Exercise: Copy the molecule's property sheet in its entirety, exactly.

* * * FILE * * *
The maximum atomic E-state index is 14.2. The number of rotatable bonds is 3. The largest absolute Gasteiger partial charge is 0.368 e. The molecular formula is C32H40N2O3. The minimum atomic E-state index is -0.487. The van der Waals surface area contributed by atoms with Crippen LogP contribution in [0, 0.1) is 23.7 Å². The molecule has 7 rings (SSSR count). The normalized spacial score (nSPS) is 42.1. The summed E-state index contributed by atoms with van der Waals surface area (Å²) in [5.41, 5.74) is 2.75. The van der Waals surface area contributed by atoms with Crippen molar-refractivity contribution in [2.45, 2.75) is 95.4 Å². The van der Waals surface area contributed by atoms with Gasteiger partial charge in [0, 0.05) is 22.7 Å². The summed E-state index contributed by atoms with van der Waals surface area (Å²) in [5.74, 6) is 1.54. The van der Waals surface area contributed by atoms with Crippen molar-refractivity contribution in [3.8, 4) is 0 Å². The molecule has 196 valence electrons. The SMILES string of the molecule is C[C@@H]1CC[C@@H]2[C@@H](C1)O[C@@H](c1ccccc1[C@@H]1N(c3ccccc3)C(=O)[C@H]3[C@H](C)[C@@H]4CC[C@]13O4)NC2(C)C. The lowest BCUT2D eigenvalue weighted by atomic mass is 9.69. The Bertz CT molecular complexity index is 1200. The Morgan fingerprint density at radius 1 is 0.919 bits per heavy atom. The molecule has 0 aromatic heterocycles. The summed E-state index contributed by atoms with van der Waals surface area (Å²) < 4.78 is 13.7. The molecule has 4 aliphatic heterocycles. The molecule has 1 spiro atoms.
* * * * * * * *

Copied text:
The maximum atomic E-state index is 14.2. The number of rotatable bonds is 3. The largest absolute Gasteiger partial charge is 0.368 e. The molecular formula is C32H40N2O3. The minimum atomic E-state index is -0.487. The van der Waals surface area contributed by atoms with Crippen LogP contribution in [0, 0.1) is 23.7 Å². The molecule has 7 rings (SSSR count). The normalized spacial score (nSPS) is 42.1. The summed E-state index contributed by atoms with van der Waals surface area (Å²) in [5.41, 5.74) is 2.75. The van der Waals surface area contributed by atoms with Crippen molar-refractivity contribution in [2.45, 2.75) is 95.4 Å². The van der Waals surface area contributed by atoms with Gasteiger partial charge in [0, 0.05) is 22.7 Å². The summed E-state index contributed by atoms with van der Waals surface area (Å²) in [5.74, 6) is 1.54. The van der Waals surface area contributed by atoms with Crippen molar-refractivity contribution in [3.8, 4) is 0 Å². The molecule has 196 valence electrons. The SMILES string of the molecule is C[C@@H]1CC[C@@H]2[C@@H](C1)O[C@@H](c1ccccc1[C@@H]1N(c3ccccc3)C(=O)[C@H]3[C@H](C)[C@@H]4CC[C@]13O4)NC2(C)C. The lowest BCUT2D eigenvalue weighted by atomic mass is 9.69. The Bertz CT molecular complexity index is 1200. The Morgan fingerprint density at radius 1 is 0.919 bits per heavy atom. The molecule has 0 aromatic heterocycles. The summed E-state index contributed by atoms with van der Waals surface area (Å²) < 4.78 is 13.7. The molecule has 4 aliphatic heterocycles. The molecule has 1 spiro atoms.